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Thillai and colleagues1 describe a method of image analysis, functional respiratory imaging (FRI), which creates a three-dimensional reconstruction of both airways and the pulmonary vasculature from CT-scan images, in 10 patients with severe COVID-19 infection. They computed the distribution of pulmonary blood flow according cross-sectional vessel area size and compared the data to age, gender, height and premorbidity matched acute respiratory distress syndrome (ARDS) patients (n=7) and retrospective data from healthy volunteers (n=107).
Their post processing imaging results were interesting as they find that in patients with COVID-19, the blood flow was diminished in the peripheral small calibre vessels and conversely increased in the more centrally located arteries in comparison to both the ARDS and the healthy control group, without differences in right ventricular size.
These data are currently hypothesis generating rather than a basis for clinical interpretations or even therapeutical changes on the current treatment protocol. The authors postulated that the impaired gas exchange seen in COVID-19 may be explained by redistribution due to either micro-thrombi, vasoconstriction of distal pulmonary arteries, or both. Indeed, in patients with COVID-19 admitted on the intensive care unit, the prevalence of (micro)thrombi is unexpectedly high and the prevalence of bacterial and fungal superinfections, in which you might expect secondary vasoconstriction is also considerable, 31% versus 7.2%, respectively.2 3 Besides (micro)thrombi or vasoconstriction, more mechanisms can be responsible for redistribution of bloodflow, such as increased pulmonary capillary resistance, pulmonary capillary endothelial dysfunction and associated apoptosis (by either direct viral infection of the endothelial cell or immune-mediated diffuse endothelial inflammation), perivascular T-cell infiltration or bradykinin-dependent pulmonary angioedema.4 5
However, to correctly interpret the relevance of this loss of vasculature, clinical and extra radiological information is needed, such as the medical history, including pre-existent radiological abnormalities, and the current presence of consolidations, pleural fluid or ground glass opacities, all influencing gas exchange and, especially the latter, often present in severe patients with COVID-19. Next to vessel abnormalities influencing the bloodflow, also alveolar damage can be caused by either (pre-existent) pulmonary comorbidity or by the COVID-19 infection itself with necrosis of alveolar lining cells, pneumocyte type 2 hyperplasia, and linear intra-alveolar fibrin deposition.4 Based on these findings, therapeutic options such as positive end-expiratory pressure, anticoagulation and vasodilators cannot be recommended. In fact, the latter can even be dangerous in case of hypoxaemia due to non-vascular problems because of the risk of shunting. Furthermore, the study design merits some consideration. First, there were only seven non-COVID-19 ARDS patients, so the representativeness of this group might be questionable. Besides the underlying cause of the ARDS was not known. Second, it is unclear whether the protocol and the quality of the scans of patients with COVID-19 and the control groups were similar and how this could influence FRI measurements.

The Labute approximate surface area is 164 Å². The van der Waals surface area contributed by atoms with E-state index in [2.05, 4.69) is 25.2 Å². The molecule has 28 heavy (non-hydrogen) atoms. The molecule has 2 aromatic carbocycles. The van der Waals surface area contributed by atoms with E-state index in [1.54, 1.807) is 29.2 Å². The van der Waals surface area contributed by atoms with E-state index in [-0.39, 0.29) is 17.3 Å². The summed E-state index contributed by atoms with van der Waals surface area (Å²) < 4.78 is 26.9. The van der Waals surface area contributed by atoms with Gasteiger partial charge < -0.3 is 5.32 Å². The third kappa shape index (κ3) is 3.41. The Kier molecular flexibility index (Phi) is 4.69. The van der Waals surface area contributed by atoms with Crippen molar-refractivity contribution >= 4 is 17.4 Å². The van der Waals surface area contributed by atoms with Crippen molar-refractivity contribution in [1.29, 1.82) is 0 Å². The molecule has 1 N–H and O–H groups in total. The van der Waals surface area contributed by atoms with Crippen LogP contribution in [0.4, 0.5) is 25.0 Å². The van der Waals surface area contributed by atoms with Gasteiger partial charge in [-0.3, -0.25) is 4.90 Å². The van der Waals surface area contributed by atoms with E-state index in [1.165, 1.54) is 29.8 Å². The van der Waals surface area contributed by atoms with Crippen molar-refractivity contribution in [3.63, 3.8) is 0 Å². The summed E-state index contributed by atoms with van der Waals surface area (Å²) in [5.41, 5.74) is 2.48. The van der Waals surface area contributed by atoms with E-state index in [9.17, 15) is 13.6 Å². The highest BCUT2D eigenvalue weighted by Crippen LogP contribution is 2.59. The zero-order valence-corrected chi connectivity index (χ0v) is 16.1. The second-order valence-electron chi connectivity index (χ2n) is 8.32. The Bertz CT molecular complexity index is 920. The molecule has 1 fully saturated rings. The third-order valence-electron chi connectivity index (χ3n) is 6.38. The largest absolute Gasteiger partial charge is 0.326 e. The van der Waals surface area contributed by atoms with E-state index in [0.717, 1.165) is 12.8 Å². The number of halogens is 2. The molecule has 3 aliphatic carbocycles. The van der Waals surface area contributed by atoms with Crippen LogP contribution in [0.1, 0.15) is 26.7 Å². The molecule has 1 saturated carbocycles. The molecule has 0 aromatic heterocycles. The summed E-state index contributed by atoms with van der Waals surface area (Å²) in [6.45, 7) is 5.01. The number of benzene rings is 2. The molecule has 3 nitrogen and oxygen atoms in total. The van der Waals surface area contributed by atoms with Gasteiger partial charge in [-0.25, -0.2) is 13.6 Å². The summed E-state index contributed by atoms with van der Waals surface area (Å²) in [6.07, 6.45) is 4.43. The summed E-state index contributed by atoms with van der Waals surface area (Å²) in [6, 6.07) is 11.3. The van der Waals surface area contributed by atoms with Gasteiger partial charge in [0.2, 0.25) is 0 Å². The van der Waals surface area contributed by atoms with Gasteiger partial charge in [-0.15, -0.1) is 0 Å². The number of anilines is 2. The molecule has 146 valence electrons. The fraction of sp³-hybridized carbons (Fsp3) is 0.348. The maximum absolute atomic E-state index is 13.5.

To conclude, Thillai et al showed visibly well that in severe ill patients with COVID-19 have redistribution of the pulmonary blood flow. We are looking forward to hearing more from this FRI technique, ideally combined with more radiological and clinical information and within the context of a well-designed trial.
Contributors LJM and JvE designed and wrote the manuscript.
Funding The authors have not declared a specific grant for this research from any funding agency in the public, commercial or not-for-profit sectors.
Competing interests None declared.
Patient consent for publication Not required.
Provenance and peer review Commissioned; externally peer reviewed.
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